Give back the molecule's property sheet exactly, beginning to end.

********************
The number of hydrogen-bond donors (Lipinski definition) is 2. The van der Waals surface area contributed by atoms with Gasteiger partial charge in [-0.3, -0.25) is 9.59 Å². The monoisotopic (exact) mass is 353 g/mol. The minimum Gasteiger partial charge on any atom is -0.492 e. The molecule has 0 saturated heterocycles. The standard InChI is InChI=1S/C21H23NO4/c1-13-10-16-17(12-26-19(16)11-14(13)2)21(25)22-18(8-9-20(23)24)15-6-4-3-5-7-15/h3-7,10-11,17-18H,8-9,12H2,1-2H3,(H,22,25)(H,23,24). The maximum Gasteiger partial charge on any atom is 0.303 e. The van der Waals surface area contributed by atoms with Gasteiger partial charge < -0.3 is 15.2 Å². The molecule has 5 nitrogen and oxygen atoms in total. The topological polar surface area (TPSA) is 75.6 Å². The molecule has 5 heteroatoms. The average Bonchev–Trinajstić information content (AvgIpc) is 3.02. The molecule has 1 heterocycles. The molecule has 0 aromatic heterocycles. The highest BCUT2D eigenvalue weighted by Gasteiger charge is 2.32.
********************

The number of hydrogen-bond donors (Lipinski definition) is 2. The van der Waals surface area contributed by atoms with Gasteiger partial charge in [-0.3, -0.25) is 9.59 Å². The monoisotopic (exact) mass is 353 g/mol. The minimum Gasteiger partial charge on any atom is -0.492 e. The molecule has 0 saturated heterocycles. The standard InChI is InChI=1S/C21H23NO4/c1-13-10-16-17(12-26-19(16)11-14(13)2)21(25)22-18(8-9-20(23)24)15-6-4-3-5-7-15/h3-7,10-11,17-18H,8-9,12H2,1-2H3,(H,22,25)(H,23,24). The maximum Gasteiger partial charge on any atom is 0.303 e. The van der Waals surface area contributed by atoms with Gasteiger partial charge < -0.3 is 15.2 Å². The molecule has 5 nitrogen and oxygen atoms in total. The topological polar surface area (TPSA) is 75.6 Å². The molecule has 5 heteroatoms. The average Bonchev–Trinajstić information content (AvgIpc) is 3.02. The molecule has 1 heterocycles. The molecule has 0 aromatic heterocycles. The highest BCUT2D eigenvalue weighted by Gasteiger charge is 2.32.